How to manufacture consent in the Bay of Plenty – Jamie Ball:

Many of the repeated claims by a kiwifruit industry leader about the post-deregulation apple industry “disaster” are wrong and may be giving the kiwifruit industry false hope.

The more recent allegations, made by NZ Kiwifruit Growers Inc (NZKGI) president Neil Trebilco last month and this month to support his case (opposition to deregulation of the kiwifruit industry), used figures on the apple industry that have now been rejected by Pipfruit NZ, Horticultural NZ, Plant & Food Research and Statistics NZ as either nonexistent or wrong.

Although NZKGI is the mandated grower body claiming to represent 2700 kiwifruit growers and is the self-declared “Zespri watchdog,” its primary objective is to protect the single point of entry (Zespri). . .


Water storage – essential economic infrastructure

December 23, 2013

This year’s economic growth has been good, but it would have been even better had there been more irrigation to off-set the impact on last summer’s drought.

Agricultural production has turned in a stellar performance in the September quarter, which has helped to lift Gross Domestic Product (GDP) in the quarter by 1.4 percent. All this on the day China has overtaken Australia as our single largest export market.

“I can safely say ‘were back’ from the drought with agricultural production up 17 percent for the September quarter,” says Bruce Wills, Federated Farmers President.

“That said, the lingering after effects of drought still means we’re down 5.6 percent compared to this point last year.

“To me, this reaffirms why water storage is essential economic infrastructure to meet not only surging demand for our primary exports, but whatever a changing climate will throw at us.

“I’ll leave it to the economists to deduce what the opportunity cost of this year’s drought is but small it is not. . .

This time last year most of the North Island was suffering from a drought.

Much of the country has had a wet spring and early summer but in some parts of Central Otago irrigation has been cut because rivers are too low.

Not every area is suitable for water storage but where it is it provides insurance against dry weather as well as providing opportunities for recreation and environmental enhancement.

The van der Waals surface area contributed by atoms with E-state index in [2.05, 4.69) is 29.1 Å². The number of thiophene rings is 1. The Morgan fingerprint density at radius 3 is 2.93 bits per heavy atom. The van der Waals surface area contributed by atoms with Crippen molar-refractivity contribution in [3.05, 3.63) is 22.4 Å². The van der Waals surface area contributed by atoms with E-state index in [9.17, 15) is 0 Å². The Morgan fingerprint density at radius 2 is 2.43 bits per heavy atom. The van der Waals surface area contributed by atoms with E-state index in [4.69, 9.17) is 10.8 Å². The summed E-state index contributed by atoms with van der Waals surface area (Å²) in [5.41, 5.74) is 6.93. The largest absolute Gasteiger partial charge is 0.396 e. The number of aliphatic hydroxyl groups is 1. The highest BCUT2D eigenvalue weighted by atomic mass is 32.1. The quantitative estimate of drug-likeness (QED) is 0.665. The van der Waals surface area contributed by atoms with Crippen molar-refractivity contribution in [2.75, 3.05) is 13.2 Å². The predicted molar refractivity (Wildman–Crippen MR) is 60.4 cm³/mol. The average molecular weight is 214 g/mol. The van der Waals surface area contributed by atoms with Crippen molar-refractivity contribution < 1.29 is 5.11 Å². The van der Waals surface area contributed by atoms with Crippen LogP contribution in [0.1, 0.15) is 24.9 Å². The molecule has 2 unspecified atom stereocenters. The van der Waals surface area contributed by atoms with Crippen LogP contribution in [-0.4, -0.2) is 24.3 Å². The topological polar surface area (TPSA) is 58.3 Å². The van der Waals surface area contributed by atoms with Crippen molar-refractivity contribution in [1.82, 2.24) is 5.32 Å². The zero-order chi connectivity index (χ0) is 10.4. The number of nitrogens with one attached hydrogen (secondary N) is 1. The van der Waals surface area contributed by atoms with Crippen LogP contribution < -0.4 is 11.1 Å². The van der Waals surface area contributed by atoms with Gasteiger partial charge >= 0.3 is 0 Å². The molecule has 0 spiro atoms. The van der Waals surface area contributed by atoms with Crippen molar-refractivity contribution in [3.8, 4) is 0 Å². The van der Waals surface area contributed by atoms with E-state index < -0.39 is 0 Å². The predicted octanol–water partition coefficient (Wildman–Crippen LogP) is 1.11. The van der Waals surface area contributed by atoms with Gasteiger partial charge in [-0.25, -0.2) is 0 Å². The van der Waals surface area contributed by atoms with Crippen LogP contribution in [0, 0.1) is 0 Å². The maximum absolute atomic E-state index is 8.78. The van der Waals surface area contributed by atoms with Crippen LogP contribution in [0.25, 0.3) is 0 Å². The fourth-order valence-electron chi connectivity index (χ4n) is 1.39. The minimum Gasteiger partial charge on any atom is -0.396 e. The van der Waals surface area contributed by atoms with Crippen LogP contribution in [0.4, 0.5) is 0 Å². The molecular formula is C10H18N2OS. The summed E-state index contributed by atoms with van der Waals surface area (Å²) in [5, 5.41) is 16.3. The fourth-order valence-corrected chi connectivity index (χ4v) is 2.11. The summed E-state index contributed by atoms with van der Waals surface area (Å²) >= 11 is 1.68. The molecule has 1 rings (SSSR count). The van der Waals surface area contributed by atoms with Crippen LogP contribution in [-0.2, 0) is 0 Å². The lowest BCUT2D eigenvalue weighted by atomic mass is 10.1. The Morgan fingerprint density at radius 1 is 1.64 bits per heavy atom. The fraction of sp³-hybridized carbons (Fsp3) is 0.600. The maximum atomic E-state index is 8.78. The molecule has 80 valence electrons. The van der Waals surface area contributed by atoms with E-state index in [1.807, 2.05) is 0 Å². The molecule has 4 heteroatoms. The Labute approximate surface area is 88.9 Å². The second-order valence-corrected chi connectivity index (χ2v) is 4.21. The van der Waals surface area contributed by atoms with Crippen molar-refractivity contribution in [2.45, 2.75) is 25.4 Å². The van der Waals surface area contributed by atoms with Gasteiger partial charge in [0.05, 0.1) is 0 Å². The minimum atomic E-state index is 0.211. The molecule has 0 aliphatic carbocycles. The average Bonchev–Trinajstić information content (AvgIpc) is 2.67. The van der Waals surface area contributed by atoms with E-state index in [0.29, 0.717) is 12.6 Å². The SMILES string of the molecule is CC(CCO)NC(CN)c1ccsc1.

Now it’s peak water

December 9, 2013

We’ve had peak oil, now there’s peak water.

Peak oil has generated headlines in recent years, but the real threat to our future is peak water. There are substitutes for oil, but not for water.
  
We drink on average four liters of water per day, in one form or another, but the food we eat each day requires 2,000 liters of water to produce. Getting enough water to drink is relatively easy, but finding enough to produce the ever-growing quantities of grain the world consumes is another matter.

Grain consumed directly supplies nearly half of our calories. That consumed indirectly as meat, milk, and eggs supplies a large part of the remainder. Today roughly 40 percent of the world grain harvest comes from irrigated land.

During the last half of the twentieth century, the world’s irrigated area expanded from close to 250 million acres in 1950 to roughly 700 million in 2000. But since then the growth in irrigation has come to a near standstill, expanding only 10 percent between 2000 and 2010.

Today some 18 countries, containing half the world’s people, are overpumping their aquifers. Among these are the big three grain producers—China, India, and the United States—and several other populous countries, including Iran, Pakistan and Mexico.

During the last couple of decades, some of these countries have overpumped to the point where aquifers are being depleted and wells are going dry. Several have passed not only peak water, but also the peak in grain production that often follows. Among the countries whose use of water has peaked and begun to decline are Saudi Arabia, Syria, Iraq, and Yemen. In each of these countries peak grain has followed peak water. . .

Over pumping of aquifers is a problem but there are solutions including more efficient irrigation and water storage.